While most technology upgrades bi-annually, if not more, some items have been lagging behind.
Many of us have experienced credit card fraud. With recent hacks, customers and stores have been more cautious with transactions. When the EMV, or chip card, technology came to the US after years of use in Europe, you’d think we’d all embrace the safety features.
42% of those asked responded “No strong take.” I find that disconcerting, considering debit card and credit card use make up 43% and 35% of all transactions, respectively. People who selected this response are more likely to be Twitter users but less likely to manage their money well.
I wonder if the “No strong take” mentality comes from the constant security breaches we experience. If groups are hacking into government files, what will keep them from getting credit cards, chip or no chip?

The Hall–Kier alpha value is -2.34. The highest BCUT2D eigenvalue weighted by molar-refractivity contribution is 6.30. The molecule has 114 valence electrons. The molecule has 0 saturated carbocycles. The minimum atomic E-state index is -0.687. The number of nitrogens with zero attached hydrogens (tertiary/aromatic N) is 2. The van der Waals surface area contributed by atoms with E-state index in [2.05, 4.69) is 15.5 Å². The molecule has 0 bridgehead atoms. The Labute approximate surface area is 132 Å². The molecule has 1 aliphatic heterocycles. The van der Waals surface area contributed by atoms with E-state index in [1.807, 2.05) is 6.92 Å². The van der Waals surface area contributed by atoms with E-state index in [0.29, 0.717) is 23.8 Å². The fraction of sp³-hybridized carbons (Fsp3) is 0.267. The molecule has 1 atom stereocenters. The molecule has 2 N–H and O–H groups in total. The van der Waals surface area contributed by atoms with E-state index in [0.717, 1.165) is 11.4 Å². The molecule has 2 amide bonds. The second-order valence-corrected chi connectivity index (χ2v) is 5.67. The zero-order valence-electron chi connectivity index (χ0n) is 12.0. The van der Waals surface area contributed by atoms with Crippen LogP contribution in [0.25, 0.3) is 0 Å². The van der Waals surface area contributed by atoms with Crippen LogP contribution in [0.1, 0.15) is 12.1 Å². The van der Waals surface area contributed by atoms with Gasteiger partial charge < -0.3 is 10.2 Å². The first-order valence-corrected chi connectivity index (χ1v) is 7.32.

The most interesting insight comes from those who answered: “Yes, I feel much more secure using the chip.” This group is more likely to be 55+ and less likely to be 18-34.
I don’t think 18-34-year-olds would want a magnetic stripe back, but I believe they’re more skeptical about security when using their cards. But, it’s not hard to understand their cautious attitude. They are at a time in their lives when building credit is essential. Getting your card information stolen won’t help that process.
I’m surprised many have no feelings on this issue. I’m not surprised that a younger subset is more skeptical of this “secure” tech.